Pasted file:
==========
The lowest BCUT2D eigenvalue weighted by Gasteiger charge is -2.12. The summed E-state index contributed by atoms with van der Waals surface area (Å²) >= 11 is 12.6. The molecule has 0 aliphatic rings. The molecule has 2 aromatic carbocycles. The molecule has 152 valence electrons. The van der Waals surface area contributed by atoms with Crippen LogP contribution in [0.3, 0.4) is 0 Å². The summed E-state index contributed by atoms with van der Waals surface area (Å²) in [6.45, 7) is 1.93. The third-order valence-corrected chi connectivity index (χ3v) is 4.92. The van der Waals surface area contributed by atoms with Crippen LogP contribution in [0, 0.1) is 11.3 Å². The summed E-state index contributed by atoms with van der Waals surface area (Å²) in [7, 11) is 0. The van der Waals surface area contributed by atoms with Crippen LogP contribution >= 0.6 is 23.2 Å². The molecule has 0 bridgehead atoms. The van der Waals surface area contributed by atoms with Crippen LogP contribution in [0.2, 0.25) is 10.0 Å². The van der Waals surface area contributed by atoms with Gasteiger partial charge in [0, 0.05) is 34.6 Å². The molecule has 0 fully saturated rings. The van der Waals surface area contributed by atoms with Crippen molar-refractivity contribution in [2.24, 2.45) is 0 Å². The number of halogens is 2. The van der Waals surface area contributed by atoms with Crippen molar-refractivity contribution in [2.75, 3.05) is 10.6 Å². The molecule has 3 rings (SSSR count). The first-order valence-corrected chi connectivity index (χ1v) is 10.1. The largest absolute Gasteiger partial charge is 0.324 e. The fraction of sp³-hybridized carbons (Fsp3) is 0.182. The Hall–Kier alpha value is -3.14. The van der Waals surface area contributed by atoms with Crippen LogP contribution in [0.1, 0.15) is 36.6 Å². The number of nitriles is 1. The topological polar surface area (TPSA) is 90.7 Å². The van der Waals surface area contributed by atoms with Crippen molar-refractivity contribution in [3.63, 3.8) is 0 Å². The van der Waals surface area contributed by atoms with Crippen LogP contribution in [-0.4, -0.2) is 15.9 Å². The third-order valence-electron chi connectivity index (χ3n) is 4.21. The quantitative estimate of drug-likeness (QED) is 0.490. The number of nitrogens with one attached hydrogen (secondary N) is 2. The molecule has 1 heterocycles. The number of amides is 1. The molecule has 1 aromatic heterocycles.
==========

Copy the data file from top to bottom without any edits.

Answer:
The lowest BCUT2D eigenvalue weighted by Gasteiger charge is -2.12. The summed E-state index contributed by atoms with van der Waals surface area (Å²) >= 11 is 12.6. The molecule has 0 aliphatic rings. The molecule has 2 aromatic carbocycles. The molecule has 152 valence electrons. The van der Waals surface area contributed by atoms with Crippen LogP contribution in [0.3, 0.4) is 0 Å². The summed E-state index contributed by atoms with van der Waals surface area (Å²) in [6.45, 7) is 1.93. The third-order valence-corrected chi connectivity index (χ3v) is 4.92. The van der Waals surface area contributed by atoms with Crippen LogP contribution in [0, 0.1) is 11.3 Å². The summed E-state index contributed by atoms with van der Waals surface area (Å²) in [7, 11) is 0. The van der Waals surface area contributed by atoms with Crippen LogP contribution >= 0.6 is 23.2 Å². The molecule has 0 bridgehead atoms. The van der Waals surface area contributed by atoms with Crippen LogP contribution in [0.2, 0.25) is 10.0 Å². The van der Waals surface area contributed by atoms with Gasteiger partial charge in [0, 0.05) is 34.6 Å². The molecule has 0 fully saturated rings. The van der Waals surface area contributed by atoms with Crippen molar-refractivity contribution in [2.24, 2.45) is 0 Å². The number of halogens is 2. The van der Waals surface area contributed by atoms with Crippen molar-refractivity contribution in [2.75, 3.05) is 10.6 Å². The molecule has 3 rings (SSSR count). The first-order valence-corrected chi connectivity index (χ1v) is 10.1. The largest absolute Gasteiger partial charge is 0.324 e. The fraction of sp³-hybridized carbons (Fsp3) is 0.182. The Hall–Kier alpha value is -3.14. The van der Waals surface area contributed by atoms with Crippen LogP contribution in [0.1, 0.15) is 36.6 Å². The number of nitriles is 1. The topological polar surface area (TPSA) is 90.7 Å². The van der Waals surface area contributed by atoms with Crippen molar-refractivity contribution in [3.63, 3.8) is 0 Å². The van der Waals surface area contributed by atoms with Crippen LogP contribution in [-0.4, -0.2) is 15.9 Å². The third-order valence-electron chi connectivity index (χ3n) is 4.21. The quantitative estimate of drug-likeness (QED) is 0.490. The number of nitrogens with one attached hydrogen (secondary N) is 2. The molecule has 1 heterocycles. The number of amides is 1. The molecule has 1 aromatic heterocycles.